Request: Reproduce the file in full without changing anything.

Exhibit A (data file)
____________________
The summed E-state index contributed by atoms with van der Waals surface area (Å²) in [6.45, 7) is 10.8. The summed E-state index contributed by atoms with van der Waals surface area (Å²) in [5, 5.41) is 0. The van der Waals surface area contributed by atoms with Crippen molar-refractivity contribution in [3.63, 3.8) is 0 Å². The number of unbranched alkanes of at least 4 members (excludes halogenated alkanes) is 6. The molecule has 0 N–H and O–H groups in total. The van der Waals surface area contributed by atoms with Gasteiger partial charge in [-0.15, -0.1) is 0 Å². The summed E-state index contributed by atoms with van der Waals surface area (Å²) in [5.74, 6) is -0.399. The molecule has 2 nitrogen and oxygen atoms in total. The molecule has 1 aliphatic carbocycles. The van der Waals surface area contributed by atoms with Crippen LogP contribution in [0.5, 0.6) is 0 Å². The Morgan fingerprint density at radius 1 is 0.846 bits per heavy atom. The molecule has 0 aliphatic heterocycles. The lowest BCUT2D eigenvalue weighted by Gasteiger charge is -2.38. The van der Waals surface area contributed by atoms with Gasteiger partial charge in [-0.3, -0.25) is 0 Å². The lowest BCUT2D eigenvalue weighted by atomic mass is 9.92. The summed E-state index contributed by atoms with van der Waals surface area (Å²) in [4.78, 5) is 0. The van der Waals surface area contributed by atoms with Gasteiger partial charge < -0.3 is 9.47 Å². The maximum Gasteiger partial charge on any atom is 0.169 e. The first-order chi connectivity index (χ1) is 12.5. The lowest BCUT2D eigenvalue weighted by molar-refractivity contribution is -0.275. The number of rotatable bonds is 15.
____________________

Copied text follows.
The summed E-state index contributed by atoms with van der Waals surface area (Å²) in [6.45, 7) is 10.8. The summed E-state index contributed by atoms with van der Waals surface area (Å²) in [5, 5.41) is 0. The van der Waals surface area contributed by atoms with Crippen molar-refractivity contribution in [3.63, 3.8) is 0 Å². The number of unbranched alkanes of at least 4 members (excludes halogenated alkanes) is 6. The molecule has 0 N–H and O–H groups in total. The van der Waals surface area contributed by atoms with Gasteiger partial charge in [-0.15, -0.1) is 0 Å². The summed E-state index contributed by atoms with van der Waals surface area (Å²) in [5.74, 6) is -0.399. The molecule has 2 nitrogen and oxygen atoms in total. The molecule has 1 aliphatic carbocycles. The van der Waals surface area contributed by atoms with Crippen LogP contribution in [0.5, 0.6) is 0 Å². The Morgan fingerprint density at radius 1 is 0.846 bits per heavy atom. The molecule has 0 aliphatic heterocycles. The lowest BCUT2D eigenvalue weighted by Gasteiger charge is -2.38. The van der Waals surface area contributed by atoms with Gasteiger partial charge in [-0.3, -0.25) is 0 Å². The lowest BCUT2D eigenvalue weighted by atomic mass is 9.92. The summed E-state index contributed by atoms with van der Waals surface area (Å²) in [4.78, 5) is 0. The van der Waals surface area contributed by atoms with Gasteiger partial charge < -0.3 is 9.47 Å². The maximum Gasteiger partial charge on any atom is 0.169 e. The first-order chi connectivity index (χ1) is 12.5. The lowest BCUT2D eigenvalue weighted by molar-refractivity contribution is -0.275. The number of rotatable bonds is 15.